Mozilla whines about Windows 10 -- writes misguided open letter to Microsoft CEO


When it comes to web browsers, I use many. Firefox is my go-to most of the time, but I also like Google Chrome and Microsoft's newly-released Edge. Mozilla's browser is extremely important to me, as I feel the world needs a truly open-source web browser. With that said, Firefox has been lagging behind lately and disappointing its core. The company only recently started developing a 64 bit Windows variant again -- it is insane that development stalled no matter what argument it gives. Worst of all, Mozilla started bundling the Pocket service in the browser. The service isn't bad, but it shouldn't be bundled.

Today, Mozilla chooses to whine about browser choice in Windows 10. Chris Beard, Mozilla CEO, pens an open letter to Satya Nadella (in full below), in which he argues that Windows 10 takes away a user's choice by "design". While I can understand his point, it is misguided and he comes off as petty and desperate. Do you agree?


Here is the letter in full.


I am writing to you about a very disturbing aspect of Windows 10. Specifically, that the update experience appears to have been designed to throw away the choice your customers have made about the Internet experience they want, and replace it with the Internet experience Microsoft wants them to have.

When we first saw the Windows 10 upgrade experience that strips users of their choice by effectively overriding existing user preferences for the Web browser and other apps, we reached out to your team to discuss this issue. Unfortunately, it didn’t result in any meaningful progress, hence this letter.

We appreciate that it’s still technically possible to preserve people’s previous settings and defaults, but the design of the whole upgrade experience and the default settings APIs have been changed to make this less obvious and more difficult. It now takes more than twice the number of mouse clicks, scrolling through content and some technical sophistication for people to reassert the choices they had previously made in earlier versions of Windows. It’s confusing, hard to navigate and easy to get lost.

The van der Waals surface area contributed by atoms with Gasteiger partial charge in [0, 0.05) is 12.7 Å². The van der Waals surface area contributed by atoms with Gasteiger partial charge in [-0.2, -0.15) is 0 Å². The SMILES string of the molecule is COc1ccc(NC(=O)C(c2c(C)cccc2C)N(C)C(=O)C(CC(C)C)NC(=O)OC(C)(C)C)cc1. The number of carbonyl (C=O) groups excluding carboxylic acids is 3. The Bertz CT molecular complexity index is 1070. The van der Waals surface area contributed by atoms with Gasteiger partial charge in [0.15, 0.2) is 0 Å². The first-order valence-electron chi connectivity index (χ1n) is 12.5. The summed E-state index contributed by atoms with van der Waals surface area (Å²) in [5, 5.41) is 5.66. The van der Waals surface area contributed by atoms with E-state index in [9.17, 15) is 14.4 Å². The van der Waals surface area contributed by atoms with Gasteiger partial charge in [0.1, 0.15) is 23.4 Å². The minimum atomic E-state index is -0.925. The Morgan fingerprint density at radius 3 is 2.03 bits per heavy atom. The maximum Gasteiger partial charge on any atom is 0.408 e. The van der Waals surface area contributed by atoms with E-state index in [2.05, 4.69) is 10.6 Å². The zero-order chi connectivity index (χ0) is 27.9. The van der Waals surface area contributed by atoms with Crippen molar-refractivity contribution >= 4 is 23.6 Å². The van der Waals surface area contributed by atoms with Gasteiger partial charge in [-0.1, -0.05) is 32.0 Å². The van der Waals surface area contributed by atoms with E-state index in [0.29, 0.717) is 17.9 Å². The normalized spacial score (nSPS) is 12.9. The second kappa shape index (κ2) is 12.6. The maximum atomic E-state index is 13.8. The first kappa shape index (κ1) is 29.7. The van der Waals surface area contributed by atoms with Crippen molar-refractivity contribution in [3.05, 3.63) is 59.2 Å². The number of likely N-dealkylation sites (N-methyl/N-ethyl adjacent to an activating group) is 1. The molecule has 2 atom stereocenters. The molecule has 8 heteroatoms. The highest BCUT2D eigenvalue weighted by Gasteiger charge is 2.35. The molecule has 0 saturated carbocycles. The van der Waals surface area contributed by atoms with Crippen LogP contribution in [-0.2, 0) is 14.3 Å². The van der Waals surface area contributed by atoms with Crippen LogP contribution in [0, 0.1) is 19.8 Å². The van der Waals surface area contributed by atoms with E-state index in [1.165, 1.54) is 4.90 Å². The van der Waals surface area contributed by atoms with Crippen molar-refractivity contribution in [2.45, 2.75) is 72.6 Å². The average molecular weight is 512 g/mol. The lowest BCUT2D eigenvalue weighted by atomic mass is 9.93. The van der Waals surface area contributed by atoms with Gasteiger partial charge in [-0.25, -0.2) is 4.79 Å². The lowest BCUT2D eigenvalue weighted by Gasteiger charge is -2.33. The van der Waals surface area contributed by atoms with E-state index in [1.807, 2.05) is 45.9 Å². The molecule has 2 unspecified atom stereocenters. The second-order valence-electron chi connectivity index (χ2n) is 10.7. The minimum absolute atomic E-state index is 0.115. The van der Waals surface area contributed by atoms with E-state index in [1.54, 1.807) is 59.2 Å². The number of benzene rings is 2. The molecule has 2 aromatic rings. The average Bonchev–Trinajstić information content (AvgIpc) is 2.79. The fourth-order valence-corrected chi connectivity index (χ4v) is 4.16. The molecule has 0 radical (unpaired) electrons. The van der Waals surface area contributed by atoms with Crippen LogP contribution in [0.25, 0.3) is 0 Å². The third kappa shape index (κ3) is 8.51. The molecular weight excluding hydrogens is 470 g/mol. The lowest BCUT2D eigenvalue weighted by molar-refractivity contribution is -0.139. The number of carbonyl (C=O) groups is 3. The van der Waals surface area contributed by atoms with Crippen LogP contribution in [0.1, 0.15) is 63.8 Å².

Mozilla exists to bring choice, control and opportunity to everyone. We build Firefox and our other products for this reason. We build Mozilla as a non-profit organization for this reason. And we work to make the Internet experience beyond our products represent these values as much as we can.

Sometimes we see great progress, where consumer products respect individuals and their choices. However, with the launch of Windows 10 we are deeply disappointed to see Microsoft take such a dramatic step backwards.

These changes aren’t unsettling to us because we’re the organization that makes Firefox. They are unsettling because there are millions of users who love Windows and who are having their choices ignored, and because of the increased complexity put into everyone’s way if and when they choose to make a choice different than what Microsoft prefers.

We strongly urge you to reconsider your business tactic here and again respect people’s right to choice and control of their online experience by making it easier, more obvious and intuitive for people to maintain the choices they have already made through the upgrade experience. It should be easier for people to assert new choices and preferences, not just for other Microsoft products, through the default settings APIs and user interfaces.

Please give your users the choice and control they deserve in Windows 10.


Chris Beard
CEO, Mozilla

Yes, upgrading from Windows 7 or 8 will change your default browser to Microsoft's Edge. I can totally understand why this would upset a "competing" browser manufacturer. With that said, I think it is a good practice. Users of older versions of Windows that upgrade may be using outdated web browsers that are riddled with malware or toolbars -- a fresh start is a good idea.

Does this take away choice? Absolutely not. Windows 10 users can switch right back to Firefox if they choose to -- it is not hard. The real people this impacts are the ones that don't know how to change their default web browser, and quite frankly, if they don't know how to change back to Firefox, they also probably didn't know how to choose it. In other words, maybe they use Firefox only because a relative installed it years ago -- they never really made the choice.

Comically, Mozilla created a video to show people how to change their default browser. If it was a hard process, it would probably be a really long video, right? Well, it is only 34 seconds long. Seriously, it is that short. See for yourself.

Ultimately, people find a way to use quality products. If a Windows 10 user is clamoring for Firefox, they will figure it out. If they stick with Edge and don't bother, it simply means Firefox was not good enough to motivate them to try to change back.

Speaking of choice, I mentioned the forced integration of Pocket in Firefox. Guess what? You installed that even when people upgraded. By your same logic, you negatively impacted the user's choice to choose a Pocket competitor -- you can't have it both ways.

Let's not forget about Yahoo either. Mozilla did the exact same thing it is complaining about with Windows 10. When it signed a deal with Yahoo to make it the default search engine, it changed the user's chosen search engine without asking. When a user upgraded Firefox, if they had Bing or Google as default, it was changed to Yahoo. They then had to change it back. How is that different from changing default browser to Edge on Windows 10?

Rather than write open letters, how about making your browser better instead?

Photo Credit: Irina Rogova/Shutterstock

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